Mumbai: There has been an alarming 68 per cent rise in H1N1 cases in the second half of July. According to the public health department of the Brihanmumbai Municipal Corporation (BMC), from July 1 to July 14 there were only 36 confirmed H1N1 cases in the city, but in the next two weeks, the number seems to have more than doubled, with 77 cases being recorded in this period.
Last year, there were zero cases reported during this month. Other diseases recorded in July include 21 cases of dengue, 62 cases of leptospirosis, 351 cases of malaria and 894 cases of gastroenteritis.
While 138 cases of hepatitis were recorded in the first half of July, there is no corresponding figure mentioned for the second half in the health department report.
Civic health officials said there was one death due to dengue and another due to leptospirosis, which was confirmed by the BMC death review committee. However, two persons who succumbed to H1N1 resided outside Mumbai, in Mumbra and Dombivli respectively.
According to data from the civic health department, around 3,029 H1N1 cases were reported in 2015, which dropped to just three in 2016, rising to 995 in 2017.
In 2018, 25 cases were recorded, with the first case coming up in September. However, this year, more than 300 cases have been recorded, of which 113 cases have been confirmed.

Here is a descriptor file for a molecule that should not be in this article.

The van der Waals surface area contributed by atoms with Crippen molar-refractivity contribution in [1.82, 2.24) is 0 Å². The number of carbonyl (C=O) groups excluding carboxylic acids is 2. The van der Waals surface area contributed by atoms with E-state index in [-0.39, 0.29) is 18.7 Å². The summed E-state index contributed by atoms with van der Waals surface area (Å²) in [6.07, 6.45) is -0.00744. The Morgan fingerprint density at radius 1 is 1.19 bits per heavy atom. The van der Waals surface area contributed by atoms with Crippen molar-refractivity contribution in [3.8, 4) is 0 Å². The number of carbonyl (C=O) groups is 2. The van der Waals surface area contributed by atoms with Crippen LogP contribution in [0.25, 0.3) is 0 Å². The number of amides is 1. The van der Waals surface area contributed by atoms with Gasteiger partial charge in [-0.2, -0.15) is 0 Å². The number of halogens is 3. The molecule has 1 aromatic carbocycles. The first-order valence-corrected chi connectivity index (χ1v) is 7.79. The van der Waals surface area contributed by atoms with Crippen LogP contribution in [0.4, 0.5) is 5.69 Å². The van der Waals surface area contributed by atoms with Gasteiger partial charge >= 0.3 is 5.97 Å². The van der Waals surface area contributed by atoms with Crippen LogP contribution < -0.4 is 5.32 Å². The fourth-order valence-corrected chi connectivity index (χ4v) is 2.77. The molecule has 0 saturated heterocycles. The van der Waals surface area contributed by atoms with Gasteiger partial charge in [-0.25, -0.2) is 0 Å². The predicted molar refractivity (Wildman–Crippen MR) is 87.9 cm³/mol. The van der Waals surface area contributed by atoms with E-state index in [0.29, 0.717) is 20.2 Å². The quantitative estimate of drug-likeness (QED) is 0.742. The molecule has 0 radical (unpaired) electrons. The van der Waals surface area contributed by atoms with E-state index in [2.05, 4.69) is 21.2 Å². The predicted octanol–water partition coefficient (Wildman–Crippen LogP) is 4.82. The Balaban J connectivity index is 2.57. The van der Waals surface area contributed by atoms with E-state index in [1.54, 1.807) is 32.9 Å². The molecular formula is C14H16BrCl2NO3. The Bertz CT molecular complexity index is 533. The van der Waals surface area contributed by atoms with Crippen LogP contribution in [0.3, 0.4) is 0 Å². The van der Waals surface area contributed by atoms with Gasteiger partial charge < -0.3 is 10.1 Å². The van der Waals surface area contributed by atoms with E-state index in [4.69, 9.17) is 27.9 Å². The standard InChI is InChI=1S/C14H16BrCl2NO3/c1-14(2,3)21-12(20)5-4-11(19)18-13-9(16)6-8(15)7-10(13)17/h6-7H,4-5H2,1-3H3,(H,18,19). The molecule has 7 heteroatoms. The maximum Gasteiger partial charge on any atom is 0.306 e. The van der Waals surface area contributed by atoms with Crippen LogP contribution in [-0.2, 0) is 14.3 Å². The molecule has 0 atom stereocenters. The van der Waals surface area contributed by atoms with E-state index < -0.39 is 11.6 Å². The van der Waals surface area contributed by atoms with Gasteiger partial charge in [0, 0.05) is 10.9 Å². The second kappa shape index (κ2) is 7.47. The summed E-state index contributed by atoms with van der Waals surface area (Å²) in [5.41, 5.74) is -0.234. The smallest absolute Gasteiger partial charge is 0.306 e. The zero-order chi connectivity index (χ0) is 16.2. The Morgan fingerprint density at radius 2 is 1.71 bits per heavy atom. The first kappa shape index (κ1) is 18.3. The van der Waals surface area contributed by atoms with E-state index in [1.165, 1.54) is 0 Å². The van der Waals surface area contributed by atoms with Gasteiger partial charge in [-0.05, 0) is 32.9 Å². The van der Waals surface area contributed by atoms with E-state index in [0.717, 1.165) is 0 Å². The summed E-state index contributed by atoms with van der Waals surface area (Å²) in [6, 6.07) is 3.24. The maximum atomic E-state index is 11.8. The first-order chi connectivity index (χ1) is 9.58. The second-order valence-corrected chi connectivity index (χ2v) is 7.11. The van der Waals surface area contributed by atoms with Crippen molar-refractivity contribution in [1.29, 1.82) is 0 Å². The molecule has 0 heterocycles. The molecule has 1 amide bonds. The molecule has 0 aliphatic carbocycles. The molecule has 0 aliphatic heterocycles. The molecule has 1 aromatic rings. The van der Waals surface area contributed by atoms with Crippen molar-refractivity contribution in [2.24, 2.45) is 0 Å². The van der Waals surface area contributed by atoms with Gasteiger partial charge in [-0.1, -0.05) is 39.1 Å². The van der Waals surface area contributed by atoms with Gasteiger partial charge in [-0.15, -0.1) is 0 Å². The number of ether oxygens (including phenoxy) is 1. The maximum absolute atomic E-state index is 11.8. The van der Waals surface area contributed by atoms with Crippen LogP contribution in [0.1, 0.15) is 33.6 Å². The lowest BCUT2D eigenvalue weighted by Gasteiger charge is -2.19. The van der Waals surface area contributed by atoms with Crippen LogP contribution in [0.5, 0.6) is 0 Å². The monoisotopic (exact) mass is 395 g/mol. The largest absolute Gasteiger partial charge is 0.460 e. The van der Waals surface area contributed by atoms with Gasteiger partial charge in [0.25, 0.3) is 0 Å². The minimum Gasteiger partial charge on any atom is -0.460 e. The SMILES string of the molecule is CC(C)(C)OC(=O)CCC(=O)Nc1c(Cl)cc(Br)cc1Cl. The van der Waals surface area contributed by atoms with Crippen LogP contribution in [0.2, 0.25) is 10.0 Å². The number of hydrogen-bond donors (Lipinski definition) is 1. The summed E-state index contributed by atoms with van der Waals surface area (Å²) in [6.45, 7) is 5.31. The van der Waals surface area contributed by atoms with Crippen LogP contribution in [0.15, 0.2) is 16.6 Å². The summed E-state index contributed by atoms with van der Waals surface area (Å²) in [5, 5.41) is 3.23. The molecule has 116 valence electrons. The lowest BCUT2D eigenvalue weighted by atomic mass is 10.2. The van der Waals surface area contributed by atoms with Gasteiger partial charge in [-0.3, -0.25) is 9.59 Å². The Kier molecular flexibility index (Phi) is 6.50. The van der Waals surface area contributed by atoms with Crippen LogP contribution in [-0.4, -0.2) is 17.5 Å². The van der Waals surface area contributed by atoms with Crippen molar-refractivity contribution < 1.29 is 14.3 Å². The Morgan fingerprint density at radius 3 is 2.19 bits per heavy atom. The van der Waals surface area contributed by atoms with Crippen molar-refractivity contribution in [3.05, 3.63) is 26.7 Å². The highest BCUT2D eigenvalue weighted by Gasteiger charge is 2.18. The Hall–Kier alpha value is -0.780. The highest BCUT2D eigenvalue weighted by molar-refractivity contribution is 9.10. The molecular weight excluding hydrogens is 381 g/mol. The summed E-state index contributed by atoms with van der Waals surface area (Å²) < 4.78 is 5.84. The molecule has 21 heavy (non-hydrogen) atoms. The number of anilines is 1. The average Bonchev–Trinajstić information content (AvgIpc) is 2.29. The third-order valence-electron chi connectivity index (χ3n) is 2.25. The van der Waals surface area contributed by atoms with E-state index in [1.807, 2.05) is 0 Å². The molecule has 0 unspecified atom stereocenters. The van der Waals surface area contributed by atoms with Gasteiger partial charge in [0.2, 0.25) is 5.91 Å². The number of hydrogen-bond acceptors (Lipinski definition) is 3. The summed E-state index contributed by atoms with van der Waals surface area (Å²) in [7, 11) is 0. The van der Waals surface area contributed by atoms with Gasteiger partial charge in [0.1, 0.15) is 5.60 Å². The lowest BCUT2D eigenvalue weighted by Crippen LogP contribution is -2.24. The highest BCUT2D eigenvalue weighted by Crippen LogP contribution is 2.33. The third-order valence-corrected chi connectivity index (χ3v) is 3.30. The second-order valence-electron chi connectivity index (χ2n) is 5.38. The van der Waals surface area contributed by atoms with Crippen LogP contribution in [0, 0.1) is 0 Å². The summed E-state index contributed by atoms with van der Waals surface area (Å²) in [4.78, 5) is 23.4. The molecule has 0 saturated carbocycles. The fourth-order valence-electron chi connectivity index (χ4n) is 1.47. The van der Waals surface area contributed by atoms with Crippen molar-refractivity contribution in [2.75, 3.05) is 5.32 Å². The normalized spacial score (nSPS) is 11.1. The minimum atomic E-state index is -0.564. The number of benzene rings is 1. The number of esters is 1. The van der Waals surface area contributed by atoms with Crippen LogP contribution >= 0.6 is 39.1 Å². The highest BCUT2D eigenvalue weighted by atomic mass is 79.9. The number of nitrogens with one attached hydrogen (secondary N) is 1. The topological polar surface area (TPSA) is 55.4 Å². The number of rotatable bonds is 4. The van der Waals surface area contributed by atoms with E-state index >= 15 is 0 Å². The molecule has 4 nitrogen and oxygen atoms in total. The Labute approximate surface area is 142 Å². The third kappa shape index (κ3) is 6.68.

State health officials have attributed the increase in cases to the changing weather patterns over the past few years. “Usually between January to June, there are fewer cases of H1N1 flu, but this year, the count is higher,” observed an official.
According to the World Health Organisation, H7N9 infections result from direct or indirect contact with infected poultry and in rare cases, are known to infect humans, as opposed to H1N1, that commonly infects humans.
Dr Om Srivastava, infectious diseases expert, said there are also chances of other viral strains going undiagnosed.
“We are not actively testing for H3N2 or H7N9 strains, which are found in neighbouring countries. We need more evidence to suggest there is cyclic change, if at all, in H1N1 flu,” he said.